McCarter on Gallagher and Cushman, 'Civil War Witnesses and Their Books'

Gary W. Gallagher, Stephen Cushman, eds.
Chase H. McCarter

Gary W. Gallagher, Stephen Cushman, eds. Civil War Witnesses and Their Books. Conflicting Worlds: New Dimensions of the American Civil War Series. Baton Rouge: Louisiana State University Press, 2021. 314 pp. $45.00 (cloth), ISBN 978-0-8071-7580-4.

Reviewed by Chase H. McCarter (University of New Mexico) Published on H-War (December, 2022) Commissioned by Margaret Sankey (Air University)

Printable Version:

The literary legacy of Civil War witnesses represents a critical repository of perspectives on one of the most transformative events in US history. Diaries, memoirs, and narrative histories of the conflict offer insights into how witnesses internalized the war in real time and how they later remembered the war, its causes, and its impact on the country. In Civil War Witnesses and Their Books: New Perspectives on Iconic Works, Gary W. Gallagher and Stephen Cushman enlist the expertise of Civil War scholars who offer rich analysis of iconic works authored by men and women, Northerners and Southerners, and civilians and combatants who lived through the Civil War. Iconic works from the period, Gallagher and Cushman explain in the introduction to their anthology, still command popular attention and provoke debate about the war. Thus, they command fresh investigation to understand how they have interlocked with other aspects of the war’s legacy.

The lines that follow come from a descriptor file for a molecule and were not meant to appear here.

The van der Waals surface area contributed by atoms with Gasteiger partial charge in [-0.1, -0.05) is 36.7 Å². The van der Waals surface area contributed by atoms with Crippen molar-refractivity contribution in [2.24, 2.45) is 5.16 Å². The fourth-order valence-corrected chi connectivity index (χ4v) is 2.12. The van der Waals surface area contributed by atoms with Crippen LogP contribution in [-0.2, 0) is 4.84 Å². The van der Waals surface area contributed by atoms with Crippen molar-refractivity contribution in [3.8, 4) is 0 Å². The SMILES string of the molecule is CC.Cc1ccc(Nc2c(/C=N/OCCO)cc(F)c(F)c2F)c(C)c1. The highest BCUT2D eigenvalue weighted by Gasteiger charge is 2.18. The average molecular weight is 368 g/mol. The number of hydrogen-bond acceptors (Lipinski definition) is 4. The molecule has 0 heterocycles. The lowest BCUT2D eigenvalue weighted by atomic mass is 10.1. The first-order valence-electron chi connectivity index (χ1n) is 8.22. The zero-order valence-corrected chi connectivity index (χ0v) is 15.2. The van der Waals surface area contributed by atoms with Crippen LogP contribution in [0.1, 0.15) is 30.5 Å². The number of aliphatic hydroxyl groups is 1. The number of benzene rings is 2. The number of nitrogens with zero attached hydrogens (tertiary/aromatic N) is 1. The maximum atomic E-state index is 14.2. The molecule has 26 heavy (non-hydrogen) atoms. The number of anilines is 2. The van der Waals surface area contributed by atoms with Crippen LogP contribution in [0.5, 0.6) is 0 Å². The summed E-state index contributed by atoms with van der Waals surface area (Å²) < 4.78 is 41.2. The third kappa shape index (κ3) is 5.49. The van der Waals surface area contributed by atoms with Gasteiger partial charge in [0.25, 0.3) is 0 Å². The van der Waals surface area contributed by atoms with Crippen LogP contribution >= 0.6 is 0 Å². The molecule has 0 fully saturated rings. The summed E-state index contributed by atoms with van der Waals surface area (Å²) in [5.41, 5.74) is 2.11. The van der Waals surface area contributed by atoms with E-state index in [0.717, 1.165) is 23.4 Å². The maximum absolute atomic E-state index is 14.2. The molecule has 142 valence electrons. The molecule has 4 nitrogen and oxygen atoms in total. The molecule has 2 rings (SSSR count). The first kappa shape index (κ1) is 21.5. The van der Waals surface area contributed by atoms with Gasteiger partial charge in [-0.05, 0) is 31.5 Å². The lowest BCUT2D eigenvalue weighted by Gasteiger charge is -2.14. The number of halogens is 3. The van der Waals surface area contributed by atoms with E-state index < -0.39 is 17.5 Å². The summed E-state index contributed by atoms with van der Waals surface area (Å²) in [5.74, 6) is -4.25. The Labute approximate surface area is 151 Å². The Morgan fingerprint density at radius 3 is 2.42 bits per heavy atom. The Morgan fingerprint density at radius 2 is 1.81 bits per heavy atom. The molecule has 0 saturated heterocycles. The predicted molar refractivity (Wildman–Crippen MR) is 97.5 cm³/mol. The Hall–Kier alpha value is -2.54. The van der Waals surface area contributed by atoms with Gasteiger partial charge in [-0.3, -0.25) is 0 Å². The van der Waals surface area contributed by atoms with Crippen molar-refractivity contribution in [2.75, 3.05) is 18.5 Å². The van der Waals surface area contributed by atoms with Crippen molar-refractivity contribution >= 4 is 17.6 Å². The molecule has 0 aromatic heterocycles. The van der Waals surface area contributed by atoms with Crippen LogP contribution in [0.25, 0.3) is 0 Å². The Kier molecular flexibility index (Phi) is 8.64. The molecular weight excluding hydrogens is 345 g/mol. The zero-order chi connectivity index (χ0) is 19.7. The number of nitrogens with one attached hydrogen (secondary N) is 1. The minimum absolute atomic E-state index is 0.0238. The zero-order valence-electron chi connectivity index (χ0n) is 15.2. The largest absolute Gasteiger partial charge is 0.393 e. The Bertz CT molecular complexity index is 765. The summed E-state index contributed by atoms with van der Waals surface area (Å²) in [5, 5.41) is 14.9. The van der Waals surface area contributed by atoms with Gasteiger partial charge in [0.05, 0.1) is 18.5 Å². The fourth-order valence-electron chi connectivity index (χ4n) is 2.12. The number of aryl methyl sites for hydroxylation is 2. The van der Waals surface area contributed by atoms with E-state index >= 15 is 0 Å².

In terms of organization, Civil War Witnesses and Their Books evaluates the writings of five men and three women, ranging from Civil War generals to hospital nurses. Five of the eight authors examined supported the United States and the other three supported the Confederacy. The anthology leans slightly toward the perspective of Unionists but, overall, offers a balance of Southern and Northern viewpoints.

The first chapter, by Elizabeth R. Varon, examines James Longstreet’s memoir, From Manassas to Appomattox (1896), against the backdrop of his wartime record, postwar switch to the Republican Party, and clashes with critics who sought to scapegoat him for Confederate defeat. Besides serving as a means of recourse against his critics, Varon argues, Longstreet’s memoir reflected his effort at sectional reconciliation between North and South. Although complete reconciliation failed, Varon shows that through his memoir Longstreet succeeded to a certain extent in fashioning himself as a “prophet of sectional reconciliation” (p. 12).

Following Varon, William A. Blair takes up Henry Wilson’s three-volume work, The History of the Rise and Fall of the Slave Power in America (1872–77). Wilson, an abolitionist senator from Massachusetts and later vice president to Ulysses S. Grant, outlined how the “Slave Power” came to be and why it collapsed (pp. 3, 52). Blair argues that Wilson’s work is prescient in its focus on antislavery, emancipation, and “Radical Reconstruction,” which have become core issues in contemporary Civil War scholarship (p. 85).

In chapter 3, Sarah E. Gardner considers A Southern Woman’s Story (1879) by Phoebe Yates Pember. Pember spent much of the Civil War as chief matron of the Chimborazo Hospital in Richmond, Virginia. In addition to providing insight into hospital work, Confederate medical care, and women’s wartime experiences, Gardner explains, A Southern Woman’s Story showcases the contours of Civil War memory at three critical junctions of Civil War mythmaking in ways that other works cannot.

George B. McClellan’s McClellan’s Own Story (1887) is the subject of chapter 4. Cushman argues that McClellan’s memoir provides insight into his complicated personality, the central role religion played in his life and decision-making as a general, and his frequent use of self-serving counterfactuals. Cushman concludes that McClellan’s memoir is a critical text in understanding his complexities. To ignore the insights into McClellan offered by his memoir, Cushman contends, is to give way to McClellan’s critics and “slight history” (p. 157).